The panel was closed by Dr Khaitan who noted that religion had not been mentioned. Yet, religion can define a person and their experiences at an institution such as the University of Oxford. The Q&A session sparked interesting debate about the role of student societies to take into account of marginalities when planning events and the next steps that the University could take to account for intersectionality.
Closing Speech by Helen King
The event was closed by Helen King, Principal of St. Anne’s College at the University of Oxford and former police officer. Drawing parallels with justifications for policing, King argued that Oxford must use its power and privilege for good. It must consider how the wider public views Oxford and whether it has legitimacy with the public. Furthermore, Oxford must recognise that academic excellence is dependent on attracting the best talent from every background in order to bring together a range of perspectives and styles. Finally, we need to recognise that research and education continues to change. Change must be embraced in order to remain the best University in the world.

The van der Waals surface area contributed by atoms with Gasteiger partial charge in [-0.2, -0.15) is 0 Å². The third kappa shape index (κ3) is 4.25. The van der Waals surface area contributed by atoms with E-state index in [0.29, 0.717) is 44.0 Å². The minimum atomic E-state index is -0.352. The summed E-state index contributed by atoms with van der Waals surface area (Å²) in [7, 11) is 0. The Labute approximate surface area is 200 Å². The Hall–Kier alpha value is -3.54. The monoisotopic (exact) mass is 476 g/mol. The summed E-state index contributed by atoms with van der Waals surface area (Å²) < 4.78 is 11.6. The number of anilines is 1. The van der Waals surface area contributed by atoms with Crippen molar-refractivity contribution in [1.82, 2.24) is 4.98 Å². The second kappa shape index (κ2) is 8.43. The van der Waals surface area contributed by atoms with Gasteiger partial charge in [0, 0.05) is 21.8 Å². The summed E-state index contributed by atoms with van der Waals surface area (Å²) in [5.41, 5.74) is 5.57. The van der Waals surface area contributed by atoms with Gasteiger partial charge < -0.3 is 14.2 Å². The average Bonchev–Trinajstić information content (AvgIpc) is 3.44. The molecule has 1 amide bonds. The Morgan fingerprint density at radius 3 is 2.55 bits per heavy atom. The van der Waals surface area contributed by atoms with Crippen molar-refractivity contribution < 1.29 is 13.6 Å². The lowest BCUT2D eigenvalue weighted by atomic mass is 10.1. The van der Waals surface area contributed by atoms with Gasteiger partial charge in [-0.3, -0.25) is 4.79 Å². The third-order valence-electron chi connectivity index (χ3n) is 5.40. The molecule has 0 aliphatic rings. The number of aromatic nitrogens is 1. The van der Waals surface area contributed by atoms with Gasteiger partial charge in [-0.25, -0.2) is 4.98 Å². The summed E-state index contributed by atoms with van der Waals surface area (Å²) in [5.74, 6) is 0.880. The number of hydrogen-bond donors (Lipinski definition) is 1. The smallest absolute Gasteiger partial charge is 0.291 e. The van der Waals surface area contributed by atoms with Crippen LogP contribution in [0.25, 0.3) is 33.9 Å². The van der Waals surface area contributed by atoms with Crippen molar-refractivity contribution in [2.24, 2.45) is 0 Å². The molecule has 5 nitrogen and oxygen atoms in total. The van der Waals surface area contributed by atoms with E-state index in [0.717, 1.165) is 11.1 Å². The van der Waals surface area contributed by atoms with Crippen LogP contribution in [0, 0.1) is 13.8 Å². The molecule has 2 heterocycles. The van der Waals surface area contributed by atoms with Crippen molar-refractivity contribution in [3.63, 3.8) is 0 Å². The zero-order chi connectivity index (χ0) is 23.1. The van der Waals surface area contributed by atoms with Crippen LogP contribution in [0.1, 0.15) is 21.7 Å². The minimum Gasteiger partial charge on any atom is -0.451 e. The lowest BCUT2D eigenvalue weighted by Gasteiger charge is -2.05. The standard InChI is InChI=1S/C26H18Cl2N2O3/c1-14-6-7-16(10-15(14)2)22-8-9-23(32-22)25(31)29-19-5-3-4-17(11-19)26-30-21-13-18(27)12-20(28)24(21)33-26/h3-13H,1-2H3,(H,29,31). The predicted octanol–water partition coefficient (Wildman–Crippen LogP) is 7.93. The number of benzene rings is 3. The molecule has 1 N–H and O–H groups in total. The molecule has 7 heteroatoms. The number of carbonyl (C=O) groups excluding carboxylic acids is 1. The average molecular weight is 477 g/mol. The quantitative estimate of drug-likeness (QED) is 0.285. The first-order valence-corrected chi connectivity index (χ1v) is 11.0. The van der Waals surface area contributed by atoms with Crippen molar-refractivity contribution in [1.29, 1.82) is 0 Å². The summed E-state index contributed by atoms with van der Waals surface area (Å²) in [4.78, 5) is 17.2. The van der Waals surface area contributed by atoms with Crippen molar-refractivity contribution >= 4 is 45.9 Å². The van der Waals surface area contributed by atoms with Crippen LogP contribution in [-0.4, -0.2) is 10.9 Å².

I’m sure I speak for everyone when I say that the event was thoroughly thought provoking and inspiring. Without a doubt, those who attended the event will have gained a value opportunity to reflect on their own ideas and consider how they can incorporate intersectionality into their own thinking and work. Thank you to all of the speakers for their valuable contributions which together paint a broader picture of how multiple forms of marginality overlap and intersect.